Embers – Movie Review

One of the things I really love doing on this blog is introducing all of you to great new films that may not be on your radar – but really deserve some recognition. As such, when I recently discovered a fantastic little Sci-Fi Drama called “Embers” I simply HAD to share it with you all. Embers is set in a world where everyone on the planet is infected with this disease which causes random memory loss at any time. Through 5 intertwining stories we see the effects that loss of memory has on people, asking big questions such as “what makes us human?” and “without memories are we really alive?”.

Something that really sets this film apart from most I have seen recently is the concept. Anyone who knows me knows that I really love it when directors use the medium of film to talk about deep, sophisticated themes. This is an area where Embers really shines.  What first time director Claire Carré does with the concept of memory is truly remarkable. Using it to deconstruct the way we perceive time in moments, by removing the concept of a past and a future, Carré focuses on making the individual moments matter. The film doesn’t talk down to the audience, or treat the audience like they’re stupid – and I really appreciate that. It’s not afraid to drop you into the middle of the action and leave you to pick up the pieces. Nothing in this film feels unnecessary or overly expositional, we learn everything about this world with the characters, which is quite a gamble for a film like this. But it really works!

Embers is also one of the most tonally interesting and unique things I have seen so far this year. One moment it’s strangely comedic in the same vein as something like “The Lobster” by Yorgos Lanthimos, the next it hits you around the head with some genuinely heart-breaking parts that were really poignant. The cinematography by Todd Antonio Somodevilla, is absolutely stunning and walks the line between being incredibly beautiful and “dream-like” in parts, to capturing a certain visceral feel in the more intense scenes. This, coupled with the subtle yet magnificent music by Kimberly Henninger and Shawn Parke, which swirls and builds throughout, helps create a really great sense of atmosphere. For a first independent feature film the production value is genuinely fantastic. The majority of the film takes place in desolate, destroyed buildings scattered with rubble and rubbish. Yet you get the sense that everyone involved put a lot of effort into making the world of the film seem real and translating the director’s vision.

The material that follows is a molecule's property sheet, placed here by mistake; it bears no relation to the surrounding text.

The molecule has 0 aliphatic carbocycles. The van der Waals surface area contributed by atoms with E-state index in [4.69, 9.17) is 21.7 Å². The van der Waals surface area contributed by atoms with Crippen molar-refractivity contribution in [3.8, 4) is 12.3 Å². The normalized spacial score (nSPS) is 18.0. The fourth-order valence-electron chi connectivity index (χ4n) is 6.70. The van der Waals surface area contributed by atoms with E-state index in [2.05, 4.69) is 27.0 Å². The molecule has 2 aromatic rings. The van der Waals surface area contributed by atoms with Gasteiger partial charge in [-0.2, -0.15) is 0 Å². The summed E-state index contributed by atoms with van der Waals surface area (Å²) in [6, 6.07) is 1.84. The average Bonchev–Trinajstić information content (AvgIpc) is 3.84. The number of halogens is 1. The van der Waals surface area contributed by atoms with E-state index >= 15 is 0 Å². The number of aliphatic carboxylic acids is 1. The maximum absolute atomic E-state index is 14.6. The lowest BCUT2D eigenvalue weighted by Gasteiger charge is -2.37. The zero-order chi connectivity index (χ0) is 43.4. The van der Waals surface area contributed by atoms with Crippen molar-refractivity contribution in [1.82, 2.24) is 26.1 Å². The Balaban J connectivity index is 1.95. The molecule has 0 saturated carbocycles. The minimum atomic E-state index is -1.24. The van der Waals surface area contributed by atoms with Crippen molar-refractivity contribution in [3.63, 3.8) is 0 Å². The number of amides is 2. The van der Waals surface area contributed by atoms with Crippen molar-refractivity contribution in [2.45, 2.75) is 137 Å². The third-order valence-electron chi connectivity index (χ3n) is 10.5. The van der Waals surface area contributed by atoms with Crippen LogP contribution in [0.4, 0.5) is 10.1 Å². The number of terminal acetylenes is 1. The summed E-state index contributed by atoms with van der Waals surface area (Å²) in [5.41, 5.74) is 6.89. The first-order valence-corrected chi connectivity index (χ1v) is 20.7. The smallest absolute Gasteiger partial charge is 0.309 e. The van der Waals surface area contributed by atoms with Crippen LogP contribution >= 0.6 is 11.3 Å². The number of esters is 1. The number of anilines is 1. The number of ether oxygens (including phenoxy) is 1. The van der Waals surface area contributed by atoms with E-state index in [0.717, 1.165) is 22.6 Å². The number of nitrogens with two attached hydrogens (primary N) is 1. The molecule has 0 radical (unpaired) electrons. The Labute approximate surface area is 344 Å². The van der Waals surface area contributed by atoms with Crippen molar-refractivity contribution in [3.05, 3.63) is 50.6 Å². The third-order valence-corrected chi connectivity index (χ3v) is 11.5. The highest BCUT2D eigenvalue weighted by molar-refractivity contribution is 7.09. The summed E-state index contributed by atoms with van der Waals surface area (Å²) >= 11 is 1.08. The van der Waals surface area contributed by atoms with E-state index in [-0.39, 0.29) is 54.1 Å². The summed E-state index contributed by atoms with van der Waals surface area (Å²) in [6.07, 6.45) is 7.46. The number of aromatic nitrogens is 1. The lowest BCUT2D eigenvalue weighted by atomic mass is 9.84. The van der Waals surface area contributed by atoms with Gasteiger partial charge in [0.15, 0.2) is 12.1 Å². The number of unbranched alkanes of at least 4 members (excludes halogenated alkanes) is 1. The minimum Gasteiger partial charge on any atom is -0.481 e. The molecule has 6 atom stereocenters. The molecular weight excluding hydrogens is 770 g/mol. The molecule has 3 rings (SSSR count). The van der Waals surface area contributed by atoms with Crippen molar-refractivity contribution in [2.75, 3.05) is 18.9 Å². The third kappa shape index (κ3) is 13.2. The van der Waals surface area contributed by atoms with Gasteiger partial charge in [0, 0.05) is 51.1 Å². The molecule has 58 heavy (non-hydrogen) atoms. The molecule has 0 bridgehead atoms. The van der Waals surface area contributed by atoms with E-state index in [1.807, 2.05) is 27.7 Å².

The performances are also really incredible, utilising a cast of largely unknown actors throughout. I was particularly blown away by Jason Ritter and Iva Gocheva, who play a couple that wake up next to each other and awkwardly discover that they may (or may not) be married. Greta Fernández also did a great job at playing an isolated teenager whose rich father has kept her in confinement in order to prevent her from catching the memory wiping disease.

Truth be told I really loved this movie! This year in cinema has been an incredibly mixed bag for the most part, and it gives me great joy to see independent directors like Claire Carré thrive and make such “memorable” films (if you’ll excuse the pun 🙂 ). If you’re a fan of TV shows like Charlie Brooker’s “Black Mirror” or enjoy films that dare to be unique and intelligent, then you’ll really love Embers

I give Embers – 9.0 🙂

If you’re interested in this film at all then you should totally check it out on Flix Premiere. You won’t regret it! Thank you so much for your all your continuing support (it means a lot!!). If any of you have any films or TV shows that you want me to watch/review, just let me know and I’ll see what I can do.

Till Next Time … DUDE OUT!!

Sam 🙂

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